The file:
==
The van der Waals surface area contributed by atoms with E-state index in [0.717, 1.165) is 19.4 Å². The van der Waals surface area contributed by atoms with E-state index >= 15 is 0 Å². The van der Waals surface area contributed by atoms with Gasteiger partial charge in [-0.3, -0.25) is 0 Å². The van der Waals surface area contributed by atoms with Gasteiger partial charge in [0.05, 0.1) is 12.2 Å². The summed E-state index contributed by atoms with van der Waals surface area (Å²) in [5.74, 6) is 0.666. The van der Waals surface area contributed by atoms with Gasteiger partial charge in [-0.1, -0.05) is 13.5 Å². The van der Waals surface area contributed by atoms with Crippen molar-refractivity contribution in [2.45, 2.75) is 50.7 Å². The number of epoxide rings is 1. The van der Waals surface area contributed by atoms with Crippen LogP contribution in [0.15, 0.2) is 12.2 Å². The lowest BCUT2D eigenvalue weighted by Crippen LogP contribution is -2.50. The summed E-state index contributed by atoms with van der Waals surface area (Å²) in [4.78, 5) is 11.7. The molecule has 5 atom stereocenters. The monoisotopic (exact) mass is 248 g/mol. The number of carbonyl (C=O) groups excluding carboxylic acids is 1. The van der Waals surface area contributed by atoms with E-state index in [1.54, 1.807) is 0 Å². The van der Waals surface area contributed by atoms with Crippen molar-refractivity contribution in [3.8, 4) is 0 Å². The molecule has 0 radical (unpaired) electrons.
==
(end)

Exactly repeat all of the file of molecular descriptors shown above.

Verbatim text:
The van der Waals surface area contributed by atoms with E-state index in [0.717, 1.165) is 19.4 Å². The van der Waals surface area contributed by atoms with E-state index >= 15 is 0 Å². The van der Waals surface area contributed by atoms with Gasteiger partial charge in [-0.3, -0.25) is 0 Å². The van der Waals surface area contributed by atoms with Gasteiger partial charge in [0.05, 0.1) is 12.2 Å². The summed E-state index contributed by atoms with van der Waals surface area (Å²) in [5.74, 6) is 0.666. The van der Waals surface area contributed by atoms with Gasteiger partial charge in [-0.1, -0.05) is 13.5 Å². The van der Waals surface area contributed by atoms with Crippen molar-refractivity contribution in [2.45, 2.75) is 50.7 Å². The number of epoxide rings is 1. The van der Waals surface area contributed by atoms with Crippen LogP contribution in [0.15, 0.2) is 12.2 Å². The lowest BCUT2D eigenvalue weighted by Crippen LogP contribution is -2.50. The summed E-state index contributed by atoms with van der Waals surface area (Å²) in [4.78, 5) is 11.7. The molecule has 5 atom stereocenters. The monoisotopic (exact) mass is 248 g/mol. The number of carbonyl (C=O) groups excluding carboxylic acids is 1. The van der Waals surface area contributed by atoms with E-state index in [1.54, 1.807) is 0 Å². The van der Waals surface area contributed by atoms with Crippen molar-refractivity contribution in [3.8, 4) is 0 Å². The molecule has 0 radical (unpaired) electrons.